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|Articles - Nov/Dec 2012|
|Monday, November 05, 2012|
Page 1 of 3
BY ROBIN DOUSSARD
If you live in Portland or on the Coast, the best thing about the Newberg-Dundee bypass that will be completed in 2016 is you won’t have to sit through the legendary traffic jam on Oregon 99W as it runs through the center of both towns.
But if you live in Newberg or Dundee, the best thing about the new bypass — 25 years in the making — is that it gives you the chance to rethink, rebuild or recover the charm of your wine-country town. Now that the first phase of the bypass is a reality, it opens up possibilities for each city and allows the conversation to begin — or accelerate — about the shape of the future.
For Newberg, the opportunity to reclaim its remarkably intact and historic downtown in a lasting and meaningful way is another building block in its ongoing growth and revitalization. As you try to speed through town on the highway, it’s easy to get the impression that Newberg is a tired, hard-by-the-highway town. Indeed, this is one of the state’s worst choke points, and it has stymied business growth for decades throughout Yamhill County. But that windshield view misses Newberg’s graceful buildings, the Willamette River, the town’s strong civic leadership and a good jobs base. The ingredients for the burgeoning success of Newberg also include “just damned good luck,” laughs Mike Ragsdale, the executive director of the Newberg Downtown Coalition.
Ragsdale has no problem ticking off what he sees is working. “Even without the bypass, Newberg has great potential; even with the traffic, we are seeing a resurgence,” he says. “Downtown has great potential. It’s got great buildings and density. There were 11 vacancies three years ago; now there are only three. Now there are eight or nine wine-tasting rooms.”
With the bypass, Ragsdale and other town leaders see a huge opportunity to speed up progress, likening Newberg right now to McMinnville’s potential 20 years ago, when the highway still ran through its downtown heart, and before Third Street became a lovely haven of boutiques, wine-tasting rooms, restaurants and robust retail.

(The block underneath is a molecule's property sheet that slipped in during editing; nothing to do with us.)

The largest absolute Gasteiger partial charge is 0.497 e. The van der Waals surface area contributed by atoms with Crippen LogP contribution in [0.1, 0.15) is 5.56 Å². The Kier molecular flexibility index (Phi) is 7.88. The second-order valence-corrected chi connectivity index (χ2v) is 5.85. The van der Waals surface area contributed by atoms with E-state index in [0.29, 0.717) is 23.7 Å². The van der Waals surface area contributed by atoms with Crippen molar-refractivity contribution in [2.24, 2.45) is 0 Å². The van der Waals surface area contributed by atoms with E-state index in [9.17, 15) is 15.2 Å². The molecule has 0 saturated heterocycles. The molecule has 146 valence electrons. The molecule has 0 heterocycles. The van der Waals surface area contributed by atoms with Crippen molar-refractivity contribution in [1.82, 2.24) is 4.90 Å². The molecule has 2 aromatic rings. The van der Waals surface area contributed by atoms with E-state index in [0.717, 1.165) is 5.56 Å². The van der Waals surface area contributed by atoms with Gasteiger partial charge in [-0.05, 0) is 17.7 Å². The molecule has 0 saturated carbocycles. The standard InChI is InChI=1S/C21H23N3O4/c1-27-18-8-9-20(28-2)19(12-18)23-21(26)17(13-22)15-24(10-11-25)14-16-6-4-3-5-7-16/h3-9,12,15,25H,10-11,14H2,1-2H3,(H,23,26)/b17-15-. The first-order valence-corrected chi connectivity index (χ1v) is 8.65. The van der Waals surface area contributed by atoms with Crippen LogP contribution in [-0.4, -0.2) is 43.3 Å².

“They are going to be getting their downtown back,” says Dave Haugeberg, McMinnville attorney and chair since 1988 of the Yamhill County Parkway Committee, who worked for 25 years on the bypass project. “The bypass won’t get it entirely back, but getting rid of truck traffic is huge. Having 20,000 cars go by your business that don’t want to stop is not conducive to business whether you own a McDonald’s or a small boutique.”
Despite a recent Sunset magazine article that declared it a “former pass-through town” with the kind of food, wine and art “you used to find only deeper inside the Willamette Valley,” Maureen Rogers, owner of the Chapters Books and Coffee on First Street for seven years, says much more is needed to create a thriving downtown. Just reducing the flow of traffic won’t be enough to turn it around. “We need more reasons to get out of your car,” she says — reasons such as more restaurants, more retail, more parking.
But it’s a great start. Over the next several years, as the bypass gets built, the town plans to continue rehabbing downtown buildings and making street improvements, and it is just beginning the process of revisiting and sharpening its strategic vision. “We have a vision of what we could be, not what we used to be,” says city manager Dan Danicic.
“The bypass will help solidify our goals, like getting our downtown back,” says Newberg mayor Bob Andrews, “and to create a greater physical connectivity in the community. We want to establish a neighborhood lifestyle.”
Friday, July 10, 2015
BY LINDA BAKER
Market of Choice is on a tear. In 2012 the 35-year-old Eugene-based grocery chain opened a central kitchen/distribution center in its hometown. The market opened its third Portland store in the Cedar Mill neighborhood this year; another outpost in Bend broke ground in March. A fourth Portland location is slated for the inner southeast “LOCA” development, a mixed-use project featuring condos and retail. Revenues in 2014 were $175 million, a double-digit increase over 2013. CEO Rick Wright discusses growth, market trends and how he keeps new “foodie” grocery clerks happy.
Monday, June 22, 2015
The Clean Fuels/gas tax trade off will go down in history as another disjointed, on-again off-again approach to city and state lawmaking.
Monday, July 13, 2015
BY AMY MILSHTEIN | PHOTOS BY JASON E. KAPLAN
Telemedicine, new partnerships and real estate diversification make health care more accessible in rural Oregon.
Friday, July 17, 2015
Photographer Jason Kaplan takes a look at Murray's Pharmacy in Heppner. The family owned business is run by John and Ann Murray, who were featured in our July/August cover story: 10 Innovators in Rural Health Care.
Wednesday, July 15, 2015
We asked readers how Obamacare has impacted their business.
Thursday, June 18, 2015
Fireworks are a booming industry, even if the pyrotechnics have turned July 4th into a day fire marshals, and many residents, love to hate.
Monday, July 13, 2015
BY JACOB PALMER
Dean of the Atkinson Graduate School of Management, Willamette University
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